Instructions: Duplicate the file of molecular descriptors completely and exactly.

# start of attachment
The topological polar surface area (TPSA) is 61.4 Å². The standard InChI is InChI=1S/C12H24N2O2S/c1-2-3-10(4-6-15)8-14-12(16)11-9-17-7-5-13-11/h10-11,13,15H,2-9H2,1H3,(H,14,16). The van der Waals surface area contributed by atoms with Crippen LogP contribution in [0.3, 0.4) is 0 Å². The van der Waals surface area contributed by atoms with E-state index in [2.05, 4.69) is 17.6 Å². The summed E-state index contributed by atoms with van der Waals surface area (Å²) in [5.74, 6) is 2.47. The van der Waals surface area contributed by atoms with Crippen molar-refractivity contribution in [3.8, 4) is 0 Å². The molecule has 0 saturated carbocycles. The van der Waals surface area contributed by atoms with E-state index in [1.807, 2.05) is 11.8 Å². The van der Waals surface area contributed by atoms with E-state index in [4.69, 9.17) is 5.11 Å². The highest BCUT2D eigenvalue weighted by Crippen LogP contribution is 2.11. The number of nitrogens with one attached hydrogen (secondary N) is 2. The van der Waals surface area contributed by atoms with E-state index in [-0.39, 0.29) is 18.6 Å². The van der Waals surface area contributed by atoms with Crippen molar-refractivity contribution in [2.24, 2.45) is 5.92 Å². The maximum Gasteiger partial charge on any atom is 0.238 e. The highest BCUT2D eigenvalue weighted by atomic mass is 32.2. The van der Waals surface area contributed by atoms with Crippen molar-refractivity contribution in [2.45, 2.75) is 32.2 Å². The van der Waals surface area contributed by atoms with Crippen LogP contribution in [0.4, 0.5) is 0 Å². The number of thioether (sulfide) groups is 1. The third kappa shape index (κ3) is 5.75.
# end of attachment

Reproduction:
The topological polar surface area (TPSA) is 61.4 Å². The standard InChI is InChI=1S/C12H24N2O2S/c1-2-3-10(4-6-15)8-14-12(16)11-9-17-7-5-13-11/h10-11,13,15H,2-9H2,1H3,(H,14,16). The van der Waals surface area contributed by atoms with Crippen LogP contribution in [0.3, 0.4) is 0 Å². The van der Waals surface area contributed by atoms with E-state index in [2.05, 4.69) is 17.6 Å². The summed E-state index contributed by atoms with van der Waals surface area (Å²) in [5.74, 6) is 2.47. The van der Waals surface area contributed by atoms with Crippen molar-refractivity contribution in [3.8, 4) is 0 Å². The molecule has 0 saturated carbocycles. The van der Waals surface area contributed by atoms with E-state index in [1.807, 2.05) is 11.8 Å². The van der Waals surface area contributed by atoms with E-state index in [4.69, 9.17) is 5.11 Å². The highest BCUT2D eigenvalue weighted by Crippen LogP contribution is 2.11. The number of nitrogens with one attached hydrogen (secondary N) is 2. The van der Waals surface area contributed by atoms with E-state index in [-0.39, 0.29) is 18.6 Å². The van der Waals surface area contributed by atoms with Crippen molar-refractivity contribution in [2.24, 2.45) is 5.92 Å². The maximum Gasteiger partial charge on any atom is 0.238 e. The highest BCUT2D eigenvalue weighted by atomic mass is 32.2. The van der Waals surface area contributed by atoms with Crippen molar-refractivity contribution in [2.45, 2.75) is 32.2 Å². The van der Waals surface area contributed by atoms with Crippen LogP contribution in [0.4, 0.5) is 0 Å². The number of thioether (sulfide) groups is 1. The third kappa shape index (κ3) is 5.75.